New Scientist reports on some information-age piracy taking place in the microscopic realm, where viruses seem to have hijacked spider venom to attack bacteria:
Viruses often steal genes from their hosts. But because bacterial viruses – also called bacteriophages – only attack bacteria, genes from other domains of life are usually beyond their reach. That would include higher organisms known as eukaryotes, which have cells that contain a nucleus.
WO, however, faces an unusual challenge: its targets are Wolbachia bacteria living within the cells of insects, spiders, and some other animals. That means that for it to infect new bacterial cells, WO has to escape not only from its existing Wolbachia host, but also from the eukaryotic cell – and then the virus particles have to evade the eukaryote’s powerful immune system.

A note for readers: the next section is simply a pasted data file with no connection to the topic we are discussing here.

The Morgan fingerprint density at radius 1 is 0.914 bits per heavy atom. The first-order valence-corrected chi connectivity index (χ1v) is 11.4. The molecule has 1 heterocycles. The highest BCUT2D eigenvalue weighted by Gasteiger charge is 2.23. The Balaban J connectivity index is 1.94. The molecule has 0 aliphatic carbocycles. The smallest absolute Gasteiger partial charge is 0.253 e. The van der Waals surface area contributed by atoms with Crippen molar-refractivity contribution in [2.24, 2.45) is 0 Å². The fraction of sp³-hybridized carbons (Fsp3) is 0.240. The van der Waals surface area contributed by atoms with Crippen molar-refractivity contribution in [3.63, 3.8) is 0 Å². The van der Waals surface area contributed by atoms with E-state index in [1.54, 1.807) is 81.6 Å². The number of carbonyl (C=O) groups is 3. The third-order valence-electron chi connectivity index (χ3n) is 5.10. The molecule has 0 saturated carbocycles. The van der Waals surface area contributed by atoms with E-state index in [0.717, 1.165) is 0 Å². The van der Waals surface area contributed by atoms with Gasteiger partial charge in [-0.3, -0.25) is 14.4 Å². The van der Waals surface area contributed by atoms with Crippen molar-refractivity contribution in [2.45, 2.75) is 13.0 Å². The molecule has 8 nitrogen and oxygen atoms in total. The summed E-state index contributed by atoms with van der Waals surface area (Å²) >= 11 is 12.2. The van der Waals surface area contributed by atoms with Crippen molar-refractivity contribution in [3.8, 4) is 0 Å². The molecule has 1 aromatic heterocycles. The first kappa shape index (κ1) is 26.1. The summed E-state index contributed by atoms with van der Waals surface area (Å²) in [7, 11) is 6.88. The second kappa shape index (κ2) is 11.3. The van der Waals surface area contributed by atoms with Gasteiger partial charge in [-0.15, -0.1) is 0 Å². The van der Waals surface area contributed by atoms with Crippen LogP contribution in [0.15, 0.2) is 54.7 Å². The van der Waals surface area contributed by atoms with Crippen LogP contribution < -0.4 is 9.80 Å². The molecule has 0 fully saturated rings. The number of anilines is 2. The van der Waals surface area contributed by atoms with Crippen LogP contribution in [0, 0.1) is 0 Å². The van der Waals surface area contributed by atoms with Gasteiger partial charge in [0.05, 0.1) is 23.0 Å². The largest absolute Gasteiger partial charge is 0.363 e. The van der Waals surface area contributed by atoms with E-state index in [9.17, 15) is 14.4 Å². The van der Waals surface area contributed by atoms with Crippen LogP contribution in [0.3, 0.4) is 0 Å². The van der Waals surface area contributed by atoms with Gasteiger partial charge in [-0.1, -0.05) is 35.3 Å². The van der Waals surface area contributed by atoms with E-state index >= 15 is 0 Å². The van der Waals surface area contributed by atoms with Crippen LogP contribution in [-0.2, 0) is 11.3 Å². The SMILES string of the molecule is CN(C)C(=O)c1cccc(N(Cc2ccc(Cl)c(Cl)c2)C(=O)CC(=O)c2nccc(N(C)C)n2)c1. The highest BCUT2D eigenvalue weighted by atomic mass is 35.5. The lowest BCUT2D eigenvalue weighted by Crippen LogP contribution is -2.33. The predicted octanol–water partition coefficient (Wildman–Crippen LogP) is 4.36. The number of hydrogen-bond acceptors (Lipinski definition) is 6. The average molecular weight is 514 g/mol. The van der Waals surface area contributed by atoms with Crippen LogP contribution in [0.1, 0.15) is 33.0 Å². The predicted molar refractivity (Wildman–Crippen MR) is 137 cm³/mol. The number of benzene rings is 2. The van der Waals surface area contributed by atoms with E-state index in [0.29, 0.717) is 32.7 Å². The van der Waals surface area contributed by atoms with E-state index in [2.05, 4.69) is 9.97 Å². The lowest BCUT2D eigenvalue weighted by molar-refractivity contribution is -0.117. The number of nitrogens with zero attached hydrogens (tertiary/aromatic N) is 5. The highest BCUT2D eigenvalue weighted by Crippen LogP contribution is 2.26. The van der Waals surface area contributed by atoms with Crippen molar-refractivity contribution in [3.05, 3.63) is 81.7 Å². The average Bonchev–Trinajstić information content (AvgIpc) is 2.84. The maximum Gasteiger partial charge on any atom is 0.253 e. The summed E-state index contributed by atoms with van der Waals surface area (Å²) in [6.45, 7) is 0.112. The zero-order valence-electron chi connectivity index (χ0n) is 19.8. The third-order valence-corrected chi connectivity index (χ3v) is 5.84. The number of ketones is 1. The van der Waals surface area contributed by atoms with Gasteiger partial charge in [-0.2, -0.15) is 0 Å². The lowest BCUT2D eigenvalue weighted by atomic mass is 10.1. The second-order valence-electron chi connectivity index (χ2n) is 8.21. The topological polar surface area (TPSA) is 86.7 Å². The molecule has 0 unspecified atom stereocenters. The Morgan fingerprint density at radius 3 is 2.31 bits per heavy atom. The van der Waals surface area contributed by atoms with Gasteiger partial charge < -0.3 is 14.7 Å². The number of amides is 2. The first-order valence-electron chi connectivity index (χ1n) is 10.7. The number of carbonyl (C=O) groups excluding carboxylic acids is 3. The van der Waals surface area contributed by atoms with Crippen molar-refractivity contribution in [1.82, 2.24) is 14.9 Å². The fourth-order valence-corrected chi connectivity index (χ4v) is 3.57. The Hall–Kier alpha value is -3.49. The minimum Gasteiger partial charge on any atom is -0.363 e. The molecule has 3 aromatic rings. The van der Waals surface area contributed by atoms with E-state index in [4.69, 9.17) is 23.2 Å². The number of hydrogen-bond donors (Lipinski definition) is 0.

Many viruses of eukaryotic cells co-opt genes from their hosts to help them do this. To see if WO could do the same, Sarah and Seth Bordenstein, microbiologists at Vanderbilt University in Nashville, Tennessee, sequenced its genome and studied the provenance of its genes.
They found several genes closely related to ones found in eukaryotes, including the gene for latrotoxin, the poison used by black widow spiders. It kills by poking holes in cell membranes, making it a plausible tool for a virus needing to escape from a eukaryotic cell. WO also had other genes like those in eukaryotes, and these may help it evade the immune system.
This is the first time eukaryotic genes have turned up in a bacterial virus. What’s more, the eukaryote genes make up almost half of WO’s genome.
“For a phage to devote about half its genome to these eukaryotic-like genes, they must be important to the phage function,” says Sarah Bordenstein. WO probably picks up the eukaryote DNA after breaking out of a Wolbachia cell into the animal cell.